World View: Possible Rapprochement in the Works Between Hamas and Saudi Arabia


This morning’s key headlines from

  • Car bombs target Hamas and Islamic Jihad in Gaza
  • Possible rapprochement in the works between Hamas and Saudi Arabia
  • Greece’s banks to reopen at start of another stormy week

Car bombs target Hamas and Islamic Jihad in Gaza

One of five cars in Gaza blown up by explosions in Gaza early Sunday morning (AFP)
One of five cars in Gaza blown up by explosions in Gaza early Sunday morning (AFP)

There were five explosions in Gaza on Sunday from bombs placed underneath five cars parked in front of their owners’ homes. The explosions were evidently coordinated, as they occurred almost simultaneously. There were no reports of serious injuries. The cars belonged to members of the armed branches of two different militant groups in Gaza, Hamas and Islamic Jihad. The two groups issued a joint statement on Sunday saying:

The culprits of the violence are in the camp of traitors. […]

Guilty hands are attempting to attack the resistance by blowing up its fighters’ vehicles, which only serves the occupier and its objectives.

The “occupier” is Israel. The “resistance” are Hamas and Islamic Jihad.

The statement is ironic because has reportedly been in peace talks with Israel for a five-year truce while, on the other hand, Hamas has launched a crackdown on Salafist groups in Gaza, with as many as 100 members or supporters arrested and jailed.

It’s believed that the bombs were placed by one of the smaller militant groups in Gaza that have declared allegiance to ISIS. AP and Daily Mail (London)

Possible rapprochement in the works between Hamas and Saudi Arabia

The increasing influence of Iran through last week’s nuclear agreement with the West and of the Islamic State (IS or ISIS or ISIL or Daesh) are causing further shifts in Mideast relationships. Relations between Hamas and Saudi Arabia have been particularly strained because of Hamas’s close relationship with Iran and because Saudi Arabia sided with the Palestinian Authority in its conflicts with Hamas.

However, a meeting of Friday between Hamas chief Khaled Meshaal and Saudi Arabia’s new king Salman bin Abdulaziz al Saud is being viewed as a possible “game changer” in the relationship between the two. According to a Hamas official, Salah al-Bardawil, “We sensed that there is a readiness in Saudi Arabia to support the Palestinian cause.”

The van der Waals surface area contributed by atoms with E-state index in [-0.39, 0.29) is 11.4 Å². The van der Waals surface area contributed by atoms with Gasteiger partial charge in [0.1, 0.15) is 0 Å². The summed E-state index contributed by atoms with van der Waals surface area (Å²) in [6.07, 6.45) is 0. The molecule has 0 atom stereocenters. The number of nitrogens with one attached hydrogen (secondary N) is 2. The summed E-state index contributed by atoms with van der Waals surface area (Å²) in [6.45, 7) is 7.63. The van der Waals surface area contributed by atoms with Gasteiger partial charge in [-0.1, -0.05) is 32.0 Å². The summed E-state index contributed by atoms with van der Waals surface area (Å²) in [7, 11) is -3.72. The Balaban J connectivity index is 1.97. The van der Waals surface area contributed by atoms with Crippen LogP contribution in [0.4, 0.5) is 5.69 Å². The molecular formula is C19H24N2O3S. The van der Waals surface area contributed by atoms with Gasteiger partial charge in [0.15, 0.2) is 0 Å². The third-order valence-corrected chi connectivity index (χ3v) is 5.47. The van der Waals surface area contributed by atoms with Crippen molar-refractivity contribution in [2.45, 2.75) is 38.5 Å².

It is thought that the rapprochement signals that Hamas has decided to distance itself from Iran, and that the Saudis will help rebuild Gaza, which is still devastated from last summer’s 60 day war with Israel.

As we wrote yesterday in “19-Jul-15 World View — Behind the scenes in the Iran nuclear deal”, the Iran nuclear deal is forcing yet another realignment in the Arab world, as it deteriorates into war. Events seem to be moving more quickly in recent weeks. Jerusalem Post and Reuters

Greece’s banks to reopen at start of another stormy week

The European lenders have approved a bridge loan for Greece, to prevent bankruptcy for a few weeks, and are providing liquidity so that Greece’s banks can reopen on Monday for the first time in three weeks. Greek citizens have been restricted to ATM withdrawals of only 60 euros per day, but now there’ll be a small lightening of the rules: They will be permitted to take an entire week’s withdrawals — 420 euros — in a single day, so they won’t have to stand in line at the ATM every day.

It will be anything but smooth sailing this week. Austerity measures are being imposed on Greece. But these are the same kinds of austerity measures that the Greek people voted down in a referendum, and they are the measures that prime minister Alexis Tsipras said that he does not believe in, but had to accept because the European lenders were “holding a knife at my neck.”

In fact, nobody believes any more that the austerity measures will work. Germany’s finance minister Wolfgang Schäuble is calling for a temporary “Grexit” — for Greece to leave the eurozone and use a different currency for up to five years. But German Chancellor Angela Merkel has completely ruled out any Grexit, and she is apparently pushing for a new 86 billion euro bailout for Greece, which will kick the can down the road for a while. In the past she has been adamantly opposed to forgiving any part of Greece’s debt, but she has indicated a willingness to consider restructuring the Greek debt in the fall, possibly by extending the payment schedule out for decades. Kathimerini and Bloomberg

KEYS: Generational Dynamics, Gaza, Hamas, Islamic Jihad, Israel, Saudi Arabia, Islamic State / of Iraq and Syria/Sham/the Levant, IS, ISIS, ISIL, Daesh, Khaled Meshaal, Salman bin Abdulaziz al Saud, Iran, Greece, Alexis Tsipras, Germany, Wolfgang Schäuble, Angela Merkel
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